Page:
Atlanta: Death of a neighbor leaves empty porch

In 1995 my mother became a homeowner for the first time. She bought a house in the Kirkwood section of Atlanta — an “emerging” neighborhood that had not quite emerged yet. Gang bangers and drug dealers still held sway. Automatic weapons fire was heard on an almost nightly basis.

I begged my mom not to move there. She moved anyway. Directly across the street from my mom lived the Jordons, Charley and Lillian, an elderly couple who had been married for more than 60 years. They were friends in short order.

Mr. and Mrs. Jordon would sit on their screened-in porch and talk and laugh for hours. After all their years together they were still best friends, still loved each other’s company. Lillian’s health had been in decline for years. Her husband took care of her lovingly, made her comfortable, doted on her, kept her laughing.

Not long after my mom moved in, one day, while she was at work, someone tried to break into her house. Mr. Jordon yelled at them and called the police. They ran away.

Soon, my mom was visiting with the Jordons every day — talking about the neighborhood, about their kids (the Jordons had two grown sons, my mom had two grown sons), about their grandkids, their gardens, about everything.

Lillian’s health continued to decline and, after a few years, one day she was gone. Mr. Jordon continued to sit on the porch by himself. Though he would never complain, the absence of Lillian was as obvious as a missing appendage. Their laughter had been as much a part of the neighborhood as the birds singing.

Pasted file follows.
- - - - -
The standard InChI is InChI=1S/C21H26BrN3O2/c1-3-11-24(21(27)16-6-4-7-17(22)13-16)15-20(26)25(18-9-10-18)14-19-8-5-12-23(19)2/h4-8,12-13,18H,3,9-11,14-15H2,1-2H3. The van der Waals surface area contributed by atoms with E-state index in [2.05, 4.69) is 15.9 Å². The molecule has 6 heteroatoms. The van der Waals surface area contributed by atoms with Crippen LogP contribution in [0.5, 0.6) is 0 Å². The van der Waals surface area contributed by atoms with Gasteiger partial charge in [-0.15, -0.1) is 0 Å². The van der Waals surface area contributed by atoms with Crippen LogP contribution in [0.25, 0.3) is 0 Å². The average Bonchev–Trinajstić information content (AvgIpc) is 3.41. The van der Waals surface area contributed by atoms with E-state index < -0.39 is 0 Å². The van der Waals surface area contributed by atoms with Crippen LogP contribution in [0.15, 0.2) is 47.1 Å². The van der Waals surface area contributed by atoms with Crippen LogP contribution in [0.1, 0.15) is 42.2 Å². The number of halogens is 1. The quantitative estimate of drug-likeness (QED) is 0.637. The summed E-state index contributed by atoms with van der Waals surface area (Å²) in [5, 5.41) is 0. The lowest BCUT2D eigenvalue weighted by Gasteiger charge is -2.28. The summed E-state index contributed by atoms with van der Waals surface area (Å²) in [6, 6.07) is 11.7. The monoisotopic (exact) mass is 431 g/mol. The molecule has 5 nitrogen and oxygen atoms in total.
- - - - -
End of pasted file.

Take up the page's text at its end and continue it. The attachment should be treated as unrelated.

My mom kept visiting Mr. Jordon and learned about his life. He was born in 1915, he had worked for a utility company for many years, from which he had retired. As a young man he had caddied for the legendary golfer Bobby Jones — though at that time, as a black man, Mr. Jordon would not have been allowed to play on the course himself.

While living most of his life in the Jim Crow South must have left deep scars and resentments, Mr. Jordon chose not to talk about them, at least with my mom. His was not a generation given to catharsis and self-evaluation. He came from a time when people were strong, self-reliant and took care of each other. Complaining was simply not in his nature. His faith ran deep and he was still driving himself to church well into his 90s.

Early this summer Mr. Jordon started having kidney trouble. An operation left him weak, tired, not himself. Soon he was not making it out to the porch anymore. His son had to come and stay with him. A hospice nurse came once a week. Mr. Jordon stopped eating. His other son from Florida came to be with him. Then one day he just did not wake up.

It is hard to imagine Kirkwood without Mr. Jordon. My mom will no longer be able to take him tomatoes from her garden, or run a piece of birthday cake across the street anymore, or just feel the comfort of knowing he is there. Things such as kindness, gentleness and decency are easily taken for granted, until they are gone. Life will go on in Kirkwood. It just will not be as good.

On a Friday this month, Mr. Jordon was laid to rest beside Lillian, in the graveyard next to their church. If you listen closely on a warm summer night, you will hear them laughing.

Phil Perrier, a native of Atlanta, lives in Los Angeles.